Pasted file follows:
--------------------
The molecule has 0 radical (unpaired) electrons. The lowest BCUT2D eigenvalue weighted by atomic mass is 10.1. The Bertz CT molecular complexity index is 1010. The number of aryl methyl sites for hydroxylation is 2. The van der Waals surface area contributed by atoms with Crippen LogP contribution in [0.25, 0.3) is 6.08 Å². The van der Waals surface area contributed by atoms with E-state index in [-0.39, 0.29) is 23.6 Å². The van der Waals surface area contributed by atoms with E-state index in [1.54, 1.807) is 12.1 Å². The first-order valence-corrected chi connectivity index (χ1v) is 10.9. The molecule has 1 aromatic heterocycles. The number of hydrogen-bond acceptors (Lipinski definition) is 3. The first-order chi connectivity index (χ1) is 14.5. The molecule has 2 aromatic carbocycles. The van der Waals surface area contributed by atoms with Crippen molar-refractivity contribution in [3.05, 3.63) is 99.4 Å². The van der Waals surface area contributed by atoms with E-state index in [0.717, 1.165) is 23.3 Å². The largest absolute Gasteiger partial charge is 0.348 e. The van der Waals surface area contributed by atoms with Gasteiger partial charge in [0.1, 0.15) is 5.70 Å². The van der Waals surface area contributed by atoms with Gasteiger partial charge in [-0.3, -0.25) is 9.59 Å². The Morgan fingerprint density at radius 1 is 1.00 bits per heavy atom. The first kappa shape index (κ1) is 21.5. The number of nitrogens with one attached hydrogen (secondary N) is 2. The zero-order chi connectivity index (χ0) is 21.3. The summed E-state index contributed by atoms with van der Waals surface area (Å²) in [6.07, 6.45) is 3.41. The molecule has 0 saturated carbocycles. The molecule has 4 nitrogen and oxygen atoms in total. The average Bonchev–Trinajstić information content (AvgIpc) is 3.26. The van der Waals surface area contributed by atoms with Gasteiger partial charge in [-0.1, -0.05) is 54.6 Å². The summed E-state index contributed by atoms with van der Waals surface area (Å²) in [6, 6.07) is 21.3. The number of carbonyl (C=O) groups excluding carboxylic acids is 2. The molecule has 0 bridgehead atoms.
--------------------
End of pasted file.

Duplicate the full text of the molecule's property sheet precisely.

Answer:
The molecule has 0 radical (unpaired) electrons. The lowest BCUT2D eigenvalue weighted by atomic mass is 10.1. The Bertz CT molecular complexity index is 1010. The number of aryl methyl sites for hydroxylation is 2. The van der Waals surface area contributed by atoms with Crippen LogP contribution in [0.25, 0.3) is 6.08 Å². The van der Waals surface area contributed by atoms with E-state index in [-0.39, 0.29) is 23.6 Å². The van der Waals surface area contributed by atoms with E-state index in [1.54, 1.807) is 12.1 Å². The first-order valence-corrected chi connectivity index (χ1v) is 10.9. The molecule has 1 aromatic heterocycles. The number of hydrogen-bond acceptors (Lipinski definition) is 3. The first-order chi connectivity index (χ1) is 14.5. The molecule has 2 aromatic carbocycles. The van der Waals surface area contributed by atoms with Crippen molar-refractivity contribution in [3.05, 3.63) is 99.4 Å². The van der Waals surface area contributed by atoms with E-state index in [0.717, 1.165) is 23.3 Å². The largest absolute Gasteiger partial charge is 0.348 e. The van der Waals surface area contributed by atoms with Gasteiger partial charge in [0.1, 0.15) is 5.70 Å². The van der Waals surface area contributed by atoms with Gasteiger partial charge in [-0.3, -0.25) is 9.59 Å². The Morgan fingerprint density at radius 1 is 1.00 bits per heavy atom. The first kappa shape index (κ1) is 21.5. The number of nitrogens with one attached hydrogen (secondary N) is 2. The zero-order chi connectivity index (χ0) is 21.3. The summed E-state index contributed by atoms with van der Waals surface area (Å²) in [6.07, 6.45) is 3.41. The molecule has 0 saturated carbocycles. The molecule has 4 nitrogen and oxygen atoms in total. The average Bonchev–Trinajstić information content (AvgIpc) is 3.26. The van der Waals surface area contributed by atoms with Gasteiger partial charge in [-0.1, -0.05) is 54.6 Å². The summed E-state index contributed by atoms with van der Waals surface area (Å²) in [6, 6.07) is 21.3. The number of carbonyl (C=O) groups excluding carboxylic acids is 2. The molecule has 0 bridgehead atoms.